The biggest lie ever told to the black people of South Africa is that had it not been for Apartheid, they would have all been middle and upper class citizens owning a house with 2 cars parked in the drive way with access to water, electricity and television and everything else they could want. If there was any truth in this fallacy, then, why is
the rest of Africa not booming with prosperity since these states already became independent from 1960 onwards with Ghana being the first? Just take Liberia and Somalia as examples – two Africans countries which were never colonized. Currently Liberia is considered to be the 2nd poorest country in the world after the CAR. About 85% of the population lives below $1 a day and unemployment is estimated to be in excess of 80%.However, Africa as a continent is richly endowed with mineral resources, oil,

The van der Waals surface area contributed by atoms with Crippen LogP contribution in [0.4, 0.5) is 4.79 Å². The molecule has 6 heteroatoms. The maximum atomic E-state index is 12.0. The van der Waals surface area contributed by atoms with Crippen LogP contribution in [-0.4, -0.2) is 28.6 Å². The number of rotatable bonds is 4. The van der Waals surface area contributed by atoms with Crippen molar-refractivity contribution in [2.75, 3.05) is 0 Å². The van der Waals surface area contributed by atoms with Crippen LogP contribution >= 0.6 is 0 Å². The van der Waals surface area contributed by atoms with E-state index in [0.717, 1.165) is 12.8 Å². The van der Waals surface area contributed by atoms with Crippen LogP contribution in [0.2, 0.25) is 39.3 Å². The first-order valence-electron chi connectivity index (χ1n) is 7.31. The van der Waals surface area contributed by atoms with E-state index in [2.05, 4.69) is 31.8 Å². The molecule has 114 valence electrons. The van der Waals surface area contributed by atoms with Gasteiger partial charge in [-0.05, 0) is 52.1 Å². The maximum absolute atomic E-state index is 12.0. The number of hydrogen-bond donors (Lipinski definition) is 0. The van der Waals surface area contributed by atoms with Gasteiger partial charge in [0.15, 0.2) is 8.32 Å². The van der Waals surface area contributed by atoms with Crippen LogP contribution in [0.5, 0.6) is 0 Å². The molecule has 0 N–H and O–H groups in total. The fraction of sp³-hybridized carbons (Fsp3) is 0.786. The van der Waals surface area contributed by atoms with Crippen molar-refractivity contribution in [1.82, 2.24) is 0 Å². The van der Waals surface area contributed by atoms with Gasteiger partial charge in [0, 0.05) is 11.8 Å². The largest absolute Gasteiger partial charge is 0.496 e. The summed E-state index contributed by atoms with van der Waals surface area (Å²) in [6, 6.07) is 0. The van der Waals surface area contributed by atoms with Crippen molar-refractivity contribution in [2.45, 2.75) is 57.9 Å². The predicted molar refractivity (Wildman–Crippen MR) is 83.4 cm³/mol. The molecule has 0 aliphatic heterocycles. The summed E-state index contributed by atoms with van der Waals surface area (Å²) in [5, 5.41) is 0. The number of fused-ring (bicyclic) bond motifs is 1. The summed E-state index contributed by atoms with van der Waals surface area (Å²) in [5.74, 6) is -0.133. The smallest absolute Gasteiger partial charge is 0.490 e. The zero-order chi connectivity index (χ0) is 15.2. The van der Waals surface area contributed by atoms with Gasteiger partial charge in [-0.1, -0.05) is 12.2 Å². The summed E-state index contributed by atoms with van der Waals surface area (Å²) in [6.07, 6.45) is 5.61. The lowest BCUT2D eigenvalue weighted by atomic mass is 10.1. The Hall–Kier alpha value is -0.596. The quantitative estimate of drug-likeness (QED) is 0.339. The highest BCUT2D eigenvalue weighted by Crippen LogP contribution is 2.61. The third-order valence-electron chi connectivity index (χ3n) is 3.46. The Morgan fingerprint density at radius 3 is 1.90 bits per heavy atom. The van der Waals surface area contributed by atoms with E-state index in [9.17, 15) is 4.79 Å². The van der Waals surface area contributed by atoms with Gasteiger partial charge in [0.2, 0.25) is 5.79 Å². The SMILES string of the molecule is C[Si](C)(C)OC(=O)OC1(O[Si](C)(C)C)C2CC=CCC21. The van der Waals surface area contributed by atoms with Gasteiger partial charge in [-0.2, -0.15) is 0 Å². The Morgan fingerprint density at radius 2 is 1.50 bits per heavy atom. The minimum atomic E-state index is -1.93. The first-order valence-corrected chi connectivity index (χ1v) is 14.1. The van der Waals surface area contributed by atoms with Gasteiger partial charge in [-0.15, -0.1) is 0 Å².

rubber, timber, water, forests, and a climate favourable to
agriculture.

“Jacob Zuma must convince ordinary South Africans that their long-deferred expectations for a better life will be met…” He cannot, even if he wanted to. The ANC has made these woolly promises for over 20 years and all it does is feed expectations that have a cat’s chance in hell of materialising.

No. South Africans should blame themselves. They have voted for the ANC 5 times, since democratization, giving them an almost open mandate. The ANC is an extension of the overwhelming majority of South African voters, not an entity separate from them.

I’ll set the cat among the pigeons………….the only resource which South Africa has a small supply of and the rest of Africa does not is white people with a protestant work ethic.